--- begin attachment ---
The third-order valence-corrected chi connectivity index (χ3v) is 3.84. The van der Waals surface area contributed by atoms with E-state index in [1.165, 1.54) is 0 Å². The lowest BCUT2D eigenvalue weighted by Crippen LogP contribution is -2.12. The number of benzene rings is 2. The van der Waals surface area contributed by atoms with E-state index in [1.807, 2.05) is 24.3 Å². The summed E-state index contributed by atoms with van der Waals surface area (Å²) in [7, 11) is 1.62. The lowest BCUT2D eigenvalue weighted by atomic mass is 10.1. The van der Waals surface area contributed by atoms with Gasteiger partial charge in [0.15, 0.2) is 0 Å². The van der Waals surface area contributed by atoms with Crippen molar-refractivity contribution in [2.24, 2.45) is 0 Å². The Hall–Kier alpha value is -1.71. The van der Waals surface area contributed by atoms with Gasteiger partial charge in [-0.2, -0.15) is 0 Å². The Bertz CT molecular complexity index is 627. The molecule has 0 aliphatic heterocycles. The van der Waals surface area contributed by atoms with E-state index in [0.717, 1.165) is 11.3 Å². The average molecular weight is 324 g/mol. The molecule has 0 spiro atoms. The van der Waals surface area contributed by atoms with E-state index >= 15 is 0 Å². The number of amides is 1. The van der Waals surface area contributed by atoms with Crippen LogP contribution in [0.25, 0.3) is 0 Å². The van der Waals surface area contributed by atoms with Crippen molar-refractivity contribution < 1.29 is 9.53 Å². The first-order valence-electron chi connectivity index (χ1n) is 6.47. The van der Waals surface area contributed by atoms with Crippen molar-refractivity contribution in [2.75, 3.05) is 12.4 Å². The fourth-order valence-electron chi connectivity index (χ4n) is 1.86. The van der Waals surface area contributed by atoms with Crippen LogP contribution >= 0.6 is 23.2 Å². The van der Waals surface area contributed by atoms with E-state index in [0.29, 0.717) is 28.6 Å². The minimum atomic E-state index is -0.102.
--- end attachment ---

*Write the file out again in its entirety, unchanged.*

The third-order valence-corrected chi connectivity index (χ3v) is 3.84. The van der Waals surface area contributed by atoms with E-state index in [1.165, 1.54) is 0 Å². The lowest BCUT2D eigenvalue weighted by Crippen LogP contribution is -2.12. The number of benzene rings is 2. The van der Waals surface area contributed by atoms with E-state index in [1.807, 2.05) is 24.3 Å². The summed E-state index contributed by atoms with van der Waals surface area (Å²) in [7, 11) is 1.62. The lowest BCUT2D eigenvalue weighted by atomic mass is 10.1. The van der Waals surface area contributed by atoms with Gasteiger partial charge in [0.15, 0.2) is 0 Å². The van der Waals surface area contributed by atoms with Crippen molar-refractivity contribution in [2.24, 2.45) is 0 Å². The Hall–Kier alpha value is -1.71. The van der Waals surface area contributed by atoms with Gasteiger partial charge in [-0.2, -0.15) is 0 Å². The Bertz CT molecular complexity index is 627. The molecule has 0 aliphatic heterocycles. The van der Waals surface area contributed by atoms with E-state index in [0.717, 1.165) is 11.3 Å². The average molecular weight is 324 g/mol. The molecule has 0 spiro atoms. The van der Waals surface area contributed by atoms with E-state index >= 15 is 0 Å². The number of amides is 1. The van der Waals surface area contributed by atoms with Crippen LogP contribution in [0.25, 0.3) is 0 Å². The van der Waals surface area contributed by atoms with Crippen molar-refractivity contribution < 1.29 is 9.53 Å². The first-order valence-electron chi connectivity index (χ1n) is 6.47. The van der Waals surface area contributed by atoms with Crippen molar-refractivity contribution in [2.75, 3.05) is 12.4 Å². The fourth-order valence-electron chi connectivity index (χ4n) is 1.86. The van der Waals surface area contributed by atoms with Crippen LogP contribution >= 0.6 is 23.2 Å². The van der Waals surface area contributed by atoms with E-state index in [0.29, 0.717) is 28.6 Å². The minimum atomic E-state index is -0.102.